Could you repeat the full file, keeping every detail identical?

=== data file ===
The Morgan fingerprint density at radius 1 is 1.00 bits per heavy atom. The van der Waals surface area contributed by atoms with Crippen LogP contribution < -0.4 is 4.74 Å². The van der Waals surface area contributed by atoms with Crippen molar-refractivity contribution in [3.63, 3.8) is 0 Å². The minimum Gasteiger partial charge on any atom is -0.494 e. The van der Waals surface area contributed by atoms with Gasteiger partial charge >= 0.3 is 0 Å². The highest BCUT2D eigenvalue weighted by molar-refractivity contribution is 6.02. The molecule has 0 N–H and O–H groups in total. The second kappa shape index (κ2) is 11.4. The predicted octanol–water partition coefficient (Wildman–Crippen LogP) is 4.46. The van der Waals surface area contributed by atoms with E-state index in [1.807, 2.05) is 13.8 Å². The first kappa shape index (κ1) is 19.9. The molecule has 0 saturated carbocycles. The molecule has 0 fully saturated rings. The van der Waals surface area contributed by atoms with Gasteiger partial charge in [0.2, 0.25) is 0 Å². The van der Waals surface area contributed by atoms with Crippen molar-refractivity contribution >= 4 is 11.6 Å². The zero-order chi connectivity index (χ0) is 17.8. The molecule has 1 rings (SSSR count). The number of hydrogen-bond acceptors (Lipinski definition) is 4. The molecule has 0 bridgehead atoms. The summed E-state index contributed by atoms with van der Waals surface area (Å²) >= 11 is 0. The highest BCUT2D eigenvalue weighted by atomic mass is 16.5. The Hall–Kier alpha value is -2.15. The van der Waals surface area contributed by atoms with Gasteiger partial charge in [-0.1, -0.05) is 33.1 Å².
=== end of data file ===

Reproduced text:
The Morgan fingerprint density at radius 1 is 1.00 bits per heavy atom. The van der Waals surface area contributed by atoms with Crippen LogP contribution < -0.4 is 4.74 Å². The van der Waals surface area contributed by atoms with Crippen molar-refractivity contribution in [3.63, 3.8) is 0 Å². The minimum Gasteiger partial charge on any atom is -0.494 e. The van der Waals surface area contributed by atoms with Gasteiger partial charge >= 0.3 is 0 Å². The highest BCUT2D eigenvalue weighted by molar-refractivity contribution is 6.02. The molecule has 0 N–H and O–H groups in total. The second kappa shape index (κ2) is 11.4. The predicted octanol–water partition coefficient (Wildman–Crippen LogP) is 4.46. The van der Waals surface area contributed by atoms with E-state index in [1.807, 2.05) is 13.8 Å². The first kappa shape index (κ1) is 19.9. The molecule has 0 saturated carbocycles. The molecule has 0 fully saturated rings. The van der Waals surface area contributed by atoms with Gasteiger partial charge in [0.2, 0.25) is 0 Å². The van der Waals surface area contributed by atoms with Crippen molar-refractivity contribution >= 4 is 11.6 Å². The zero-order chi connectivity index (χ0) is 17.8. The molecule has 1 rings (SSSR count). The number of hydrogen-bond acceptors (Lipinski definition) is 4. The molecule has 0 bridgehead atoms. The summed E-state index contributed by atoms with van der Waals surface area (Å²) >= 11 is 0. The highest BCUT2D eigenvalue weighted by atomic mass is 16.5. The Hall–Kier alpha value is -2.15. The van der Waals surface area contributed by atoms with Gasteiger partial charge in [-0.1, -0.05) is 33.1 Å².